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In Praise of Eric - and the early days of Good Morning Britain
By Martin "but of course" Kelner on May 10, 2014 - 8:33:36 PM

About the worst news in television at the moment is the ruling by the Advertising Standards Authority that the Kronenbourg 1664 advert, the one starring Eric Cantona, is misleading.   I do hope this doesn't mean we have seen the last of the ad, which admittedly gives the impression that the beer is the product of the labours of the hop farmers of Alsace when - shock, horror - the stuff's mostly made in Britain.  

 

Yes, it's misleading, but only to the kind of meatheads who believe the marketing of largely interchangeable fizzy yellow alcohol has anything to do with truth.   I believe it's the solemn duty of a great thriving economy like ours to mislead these people.   In fact, the consumer-led booms we enjoy from time to time are predicated on a plentiful supply of meatheads to mislead.

 

I, for one, cheered at the return of the Kronenbourg commercial a month or so ago - where Eric pretends to be a hop farmer to win the admiration of a smart young woman - after its first run in 2013.   I can only assume Eric was such a success the beer folk decided to stick with him for this year's campaign, rather than try something new.

 

It was on fairly heavy rotation during sport on ITV and Sky, so I must have seen the ad scores of times, but it never failed to make me smile.   Eric does two brilliant looks to camera, first a puzzled look when a statue to a hop farmer is unveiled, and then, when he lies to a potential conquest about being a farmer, a look which seems to say "oh, come on, you would, wouldn't you?" It's probably unwise to make a judgement based on 30 seconds of TV, but in my view Eric bears comparison with masters like Eric Morecambe and Oliver Hardy in the art of the comic stare down the barrel of the unforgiving lens.

 

What the ad did not do was persuade me either that the lager was produced by master craftsmen in time-honoured fashion in Eastern France, or that being a corpulent, ruddy-complexioned hop farmer was the route to sexual nirvana in that part of the world.   I just thought it was funny, and for that reason preferable to, for the sake of argument, the current Guinness campaign.

 

I have nothing against Guinness, you understand.   It was my alcohol of choice, as a young journo back in the dark ages.   My theory is that we all go through a Guinness phase.   It's like The Smiths.   For a while we think it's just the ticket, lending a veneer of sophistication, without being exactly pretentious, but then we grow up, form relationships, acquire wisdom, and realise it's just beer - or Morrissey whinging.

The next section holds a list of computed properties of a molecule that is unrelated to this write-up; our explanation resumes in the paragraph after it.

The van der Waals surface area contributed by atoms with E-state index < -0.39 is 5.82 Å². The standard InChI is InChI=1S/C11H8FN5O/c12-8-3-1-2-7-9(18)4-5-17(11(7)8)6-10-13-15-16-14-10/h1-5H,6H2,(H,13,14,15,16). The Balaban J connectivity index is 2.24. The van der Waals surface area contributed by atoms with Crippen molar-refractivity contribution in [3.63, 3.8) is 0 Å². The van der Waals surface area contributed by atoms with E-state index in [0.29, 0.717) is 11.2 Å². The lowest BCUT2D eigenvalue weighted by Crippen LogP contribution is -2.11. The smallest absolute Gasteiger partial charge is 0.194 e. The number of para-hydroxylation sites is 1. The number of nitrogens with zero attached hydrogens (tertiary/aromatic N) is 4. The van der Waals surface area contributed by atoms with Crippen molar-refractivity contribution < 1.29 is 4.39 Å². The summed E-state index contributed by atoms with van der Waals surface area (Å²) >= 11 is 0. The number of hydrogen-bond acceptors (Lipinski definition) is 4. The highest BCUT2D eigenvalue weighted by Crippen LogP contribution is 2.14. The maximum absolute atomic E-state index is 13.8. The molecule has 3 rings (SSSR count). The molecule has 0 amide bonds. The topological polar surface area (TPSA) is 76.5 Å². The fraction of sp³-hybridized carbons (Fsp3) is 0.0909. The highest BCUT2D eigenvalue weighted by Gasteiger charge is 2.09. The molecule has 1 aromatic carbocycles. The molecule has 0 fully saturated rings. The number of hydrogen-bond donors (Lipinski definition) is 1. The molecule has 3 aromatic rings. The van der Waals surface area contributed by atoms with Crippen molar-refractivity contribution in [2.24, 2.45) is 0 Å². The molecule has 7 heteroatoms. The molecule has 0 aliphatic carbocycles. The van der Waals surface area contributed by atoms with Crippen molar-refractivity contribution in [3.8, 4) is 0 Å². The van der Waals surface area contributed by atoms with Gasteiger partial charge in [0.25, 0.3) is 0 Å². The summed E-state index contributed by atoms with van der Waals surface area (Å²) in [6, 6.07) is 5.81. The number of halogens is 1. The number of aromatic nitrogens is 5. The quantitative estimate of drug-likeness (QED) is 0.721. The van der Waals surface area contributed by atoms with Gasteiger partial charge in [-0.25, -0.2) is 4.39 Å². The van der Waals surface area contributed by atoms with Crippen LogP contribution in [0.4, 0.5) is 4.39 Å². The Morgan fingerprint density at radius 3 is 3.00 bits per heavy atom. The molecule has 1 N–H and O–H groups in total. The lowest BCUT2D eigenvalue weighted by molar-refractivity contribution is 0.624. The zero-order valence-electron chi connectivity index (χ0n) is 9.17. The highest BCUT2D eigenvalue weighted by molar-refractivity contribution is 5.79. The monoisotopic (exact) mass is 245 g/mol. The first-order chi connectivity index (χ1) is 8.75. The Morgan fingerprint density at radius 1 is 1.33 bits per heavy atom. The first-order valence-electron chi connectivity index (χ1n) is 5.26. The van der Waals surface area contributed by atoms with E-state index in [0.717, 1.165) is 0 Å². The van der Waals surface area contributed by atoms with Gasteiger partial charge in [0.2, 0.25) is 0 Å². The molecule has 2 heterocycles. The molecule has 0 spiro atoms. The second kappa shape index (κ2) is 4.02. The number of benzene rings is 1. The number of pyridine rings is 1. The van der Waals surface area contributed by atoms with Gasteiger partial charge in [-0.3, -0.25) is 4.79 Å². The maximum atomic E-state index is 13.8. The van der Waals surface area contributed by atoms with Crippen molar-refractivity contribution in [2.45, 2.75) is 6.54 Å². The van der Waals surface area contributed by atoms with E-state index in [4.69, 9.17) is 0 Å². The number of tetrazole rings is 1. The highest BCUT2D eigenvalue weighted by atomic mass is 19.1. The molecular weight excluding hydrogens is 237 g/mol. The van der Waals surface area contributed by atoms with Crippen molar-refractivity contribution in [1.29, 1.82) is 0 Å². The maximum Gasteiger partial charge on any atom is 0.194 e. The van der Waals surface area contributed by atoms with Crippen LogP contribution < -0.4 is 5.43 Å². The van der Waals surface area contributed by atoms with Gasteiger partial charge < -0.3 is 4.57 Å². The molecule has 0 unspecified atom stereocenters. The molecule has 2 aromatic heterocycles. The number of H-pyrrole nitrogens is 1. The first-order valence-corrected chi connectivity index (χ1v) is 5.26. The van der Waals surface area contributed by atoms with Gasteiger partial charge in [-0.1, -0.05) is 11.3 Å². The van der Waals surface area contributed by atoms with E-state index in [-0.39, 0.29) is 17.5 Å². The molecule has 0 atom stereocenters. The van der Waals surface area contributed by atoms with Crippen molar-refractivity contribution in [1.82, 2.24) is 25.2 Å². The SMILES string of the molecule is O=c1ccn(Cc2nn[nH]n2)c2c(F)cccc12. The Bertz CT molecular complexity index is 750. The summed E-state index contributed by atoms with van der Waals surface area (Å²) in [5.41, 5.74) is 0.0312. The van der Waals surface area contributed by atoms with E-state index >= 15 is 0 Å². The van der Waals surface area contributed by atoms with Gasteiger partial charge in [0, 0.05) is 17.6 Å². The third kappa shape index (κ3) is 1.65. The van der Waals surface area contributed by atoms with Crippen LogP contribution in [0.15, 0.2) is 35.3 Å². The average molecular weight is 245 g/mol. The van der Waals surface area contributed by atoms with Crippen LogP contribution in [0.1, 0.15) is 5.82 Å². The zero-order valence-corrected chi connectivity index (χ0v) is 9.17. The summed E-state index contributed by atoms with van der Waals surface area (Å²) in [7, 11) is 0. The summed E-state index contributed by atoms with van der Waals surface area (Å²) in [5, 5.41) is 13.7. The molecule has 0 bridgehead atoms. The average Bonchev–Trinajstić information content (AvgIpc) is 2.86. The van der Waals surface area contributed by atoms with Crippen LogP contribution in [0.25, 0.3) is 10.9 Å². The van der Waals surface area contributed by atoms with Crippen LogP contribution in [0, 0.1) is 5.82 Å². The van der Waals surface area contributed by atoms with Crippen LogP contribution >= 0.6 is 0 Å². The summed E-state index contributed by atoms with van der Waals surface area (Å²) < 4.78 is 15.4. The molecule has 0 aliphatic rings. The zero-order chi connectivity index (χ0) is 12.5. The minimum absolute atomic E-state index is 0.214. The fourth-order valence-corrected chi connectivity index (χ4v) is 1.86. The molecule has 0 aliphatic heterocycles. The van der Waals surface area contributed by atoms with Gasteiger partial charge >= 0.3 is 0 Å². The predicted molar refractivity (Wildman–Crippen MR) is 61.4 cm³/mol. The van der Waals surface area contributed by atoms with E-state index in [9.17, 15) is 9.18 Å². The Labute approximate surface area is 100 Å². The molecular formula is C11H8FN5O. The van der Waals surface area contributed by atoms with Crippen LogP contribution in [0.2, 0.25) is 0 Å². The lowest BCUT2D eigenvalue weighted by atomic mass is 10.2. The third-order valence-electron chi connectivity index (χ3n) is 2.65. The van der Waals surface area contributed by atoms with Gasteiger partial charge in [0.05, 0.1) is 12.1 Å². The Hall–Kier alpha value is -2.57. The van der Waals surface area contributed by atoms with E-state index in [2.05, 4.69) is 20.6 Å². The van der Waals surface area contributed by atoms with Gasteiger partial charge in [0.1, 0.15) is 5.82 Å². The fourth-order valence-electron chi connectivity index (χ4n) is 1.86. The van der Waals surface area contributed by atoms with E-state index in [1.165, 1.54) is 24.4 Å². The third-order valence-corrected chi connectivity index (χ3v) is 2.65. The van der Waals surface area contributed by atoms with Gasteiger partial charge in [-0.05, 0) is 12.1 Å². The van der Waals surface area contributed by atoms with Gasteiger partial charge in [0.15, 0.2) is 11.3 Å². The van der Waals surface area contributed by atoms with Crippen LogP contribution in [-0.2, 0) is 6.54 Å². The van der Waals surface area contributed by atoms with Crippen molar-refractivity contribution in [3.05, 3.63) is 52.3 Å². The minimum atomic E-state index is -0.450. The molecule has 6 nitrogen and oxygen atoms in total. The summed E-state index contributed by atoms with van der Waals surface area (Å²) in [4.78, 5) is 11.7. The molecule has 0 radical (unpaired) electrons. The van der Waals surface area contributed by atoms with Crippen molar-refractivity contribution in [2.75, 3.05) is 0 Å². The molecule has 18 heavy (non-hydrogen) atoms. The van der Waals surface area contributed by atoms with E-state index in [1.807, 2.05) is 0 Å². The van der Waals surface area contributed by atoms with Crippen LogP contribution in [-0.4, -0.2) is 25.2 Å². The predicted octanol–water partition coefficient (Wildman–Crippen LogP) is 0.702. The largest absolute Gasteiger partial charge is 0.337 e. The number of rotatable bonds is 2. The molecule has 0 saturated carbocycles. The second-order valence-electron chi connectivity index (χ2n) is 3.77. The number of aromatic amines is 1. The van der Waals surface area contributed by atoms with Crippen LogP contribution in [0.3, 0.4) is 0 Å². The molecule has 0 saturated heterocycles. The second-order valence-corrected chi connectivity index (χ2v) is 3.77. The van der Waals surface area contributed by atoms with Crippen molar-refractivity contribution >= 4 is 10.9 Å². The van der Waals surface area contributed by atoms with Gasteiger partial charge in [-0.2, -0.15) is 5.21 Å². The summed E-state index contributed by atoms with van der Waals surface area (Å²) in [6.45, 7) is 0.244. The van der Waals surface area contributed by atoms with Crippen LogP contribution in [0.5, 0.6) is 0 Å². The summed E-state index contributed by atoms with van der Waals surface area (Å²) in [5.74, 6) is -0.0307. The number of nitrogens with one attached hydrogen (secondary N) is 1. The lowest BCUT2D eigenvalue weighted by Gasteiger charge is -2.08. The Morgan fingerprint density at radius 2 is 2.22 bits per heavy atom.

I don't see that the Guinness commercial featuring the Society of Elegant Persons of the Congo, where these sharply dressed chaps put on their finery and go out to tap dance and drink Guinness, is any less misleading than Eric and the Kronenbourg hop farmers.   The famous dark stout is after all, as exclusively revealed in this column, just beer; in which context the slogan, "In life you cannot always choose what you do, but you can always choose who you are," sounds not just irrelevant but suspiciously like what we doctors call bollocks.

 

Maybe I have become jaundiced through watching too many adverts, having added ITV's new breakfast show to my daytime TV habit, in the interests of research.    Unlike Conservative politicians, TV folk believe you can solve a problem by throwing money at it, and so, as has been widely advertised, they sent a skip full of the stuff round to Susanna Reid's house to lure the nation's favourite from the BBC, and lavished further resources on reporters to give the show a "newsier" feel.

 

News, schmews, I say.   What breakfast telly is really about is patent medicines.   A friend who worked for TV-AM twenty-odd years ago when it was going through one of its periodic financial crises tells me the station was pulled from the brink by drugs firms heavily advertising cystitis remedies to its predominantly female audience, and the new show is similarly cashing in on the disease dollar.   






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